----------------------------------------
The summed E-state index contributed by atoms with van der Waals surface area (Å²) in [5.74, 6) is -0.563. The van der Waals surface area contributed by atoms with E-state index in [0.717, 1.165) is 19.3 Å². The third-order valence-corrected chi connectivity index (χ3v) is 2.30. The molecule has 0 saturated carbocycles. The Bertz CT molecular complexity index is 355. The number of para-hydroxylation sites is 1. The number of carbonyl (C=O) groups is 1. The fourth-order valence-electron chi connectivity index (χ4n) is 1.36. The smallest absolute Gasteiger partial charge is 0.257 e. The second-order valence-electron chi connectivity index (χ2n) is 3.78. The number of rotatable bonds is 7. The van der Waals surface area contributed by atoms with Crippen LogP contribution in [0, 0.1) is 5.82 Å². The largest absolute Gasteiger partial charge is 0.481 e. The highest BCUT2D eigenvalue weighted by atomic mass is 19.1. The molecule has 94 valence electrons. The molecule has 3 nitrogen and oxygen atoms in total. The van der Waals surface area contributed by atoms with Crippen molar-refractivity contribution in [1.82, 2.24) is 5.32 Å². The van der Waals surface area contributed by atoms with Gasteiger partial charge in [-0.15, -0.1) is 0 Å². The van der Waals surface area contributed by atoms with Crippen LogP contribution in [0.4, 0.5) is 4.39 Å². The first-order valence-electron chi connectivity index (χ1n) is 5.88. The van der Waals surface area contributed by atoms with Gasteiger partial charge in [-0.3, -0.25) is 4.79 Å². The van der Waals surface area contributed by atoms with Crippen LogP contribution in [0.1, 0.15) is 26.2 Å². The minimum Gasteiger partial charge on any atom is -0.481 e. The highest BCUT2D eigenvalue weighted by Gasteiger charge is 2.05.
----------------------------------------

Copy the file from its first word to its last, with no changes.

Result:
The summed E-state index contributed by atoms with van der Waals surface area (Å²) in [5.74, 6) is -0.563. The van der Waals surface area contributed by atoms with E-state index in [0.717, 1.165) is 19.3 Å². The third-order valence-corrected chi connectivity index (χ3v) is 2.30. The molecule has 0 saturated carbocycles. The Bertz CT molecular complexity index is 355. The number of para-hydroxylation sites is 1. The number of carbonyl (C=O) groups is 1. The fourth-order valence-electron chi connectivity index (χ4n) is 1.36. The smallest absolute Gasteiger partial charge is 0.257 e. The second-order valence-electron chi connectivity index (χ2n) is 3.78. The number of rotatable bonds is 7. The van der Waals surface area contributed by atoms with Crippen LogP contribution in [0, 0.1) is 5.82 Å². The largest absolute Gasteiger partial charge is 0.481 e. The highest BCUT2D eigenvalue weighted by atomic mass is 19.1. The molecule has 94 valence electrons. The molecule has 3 nitrogen and oxygen atoms in total. The van der Waals surface area contributed by atoms with Crippen molar-refractivity contribution in [1.82, 2.24) is 5.32 Å². The van der Waals surface area contributed by atoms with Gasteiger partial charge in [-0.15, -0.1) is 0 Å². The van der Waals surface area contributed by atoms with Crippen LogP contribution in [0.4, 0.5) is 4.39 Å². The first-order valence-electron chi connectivity index (χ1n) is 5.88. The van der Waals surface area contributed by atoms with Gasteiger partial charge in [-0.3, -0.25) is 4.79 Å². The van der Waals surface area contributed by atoms with Crippen LogP contribution in [0.1, 0.15) is 26.2 Å². The minimum Gasteiger partial charge on any atom is -0.481 e. The highest BCUT2D eigenvalue weighted by Gasteiger charge is 2.05.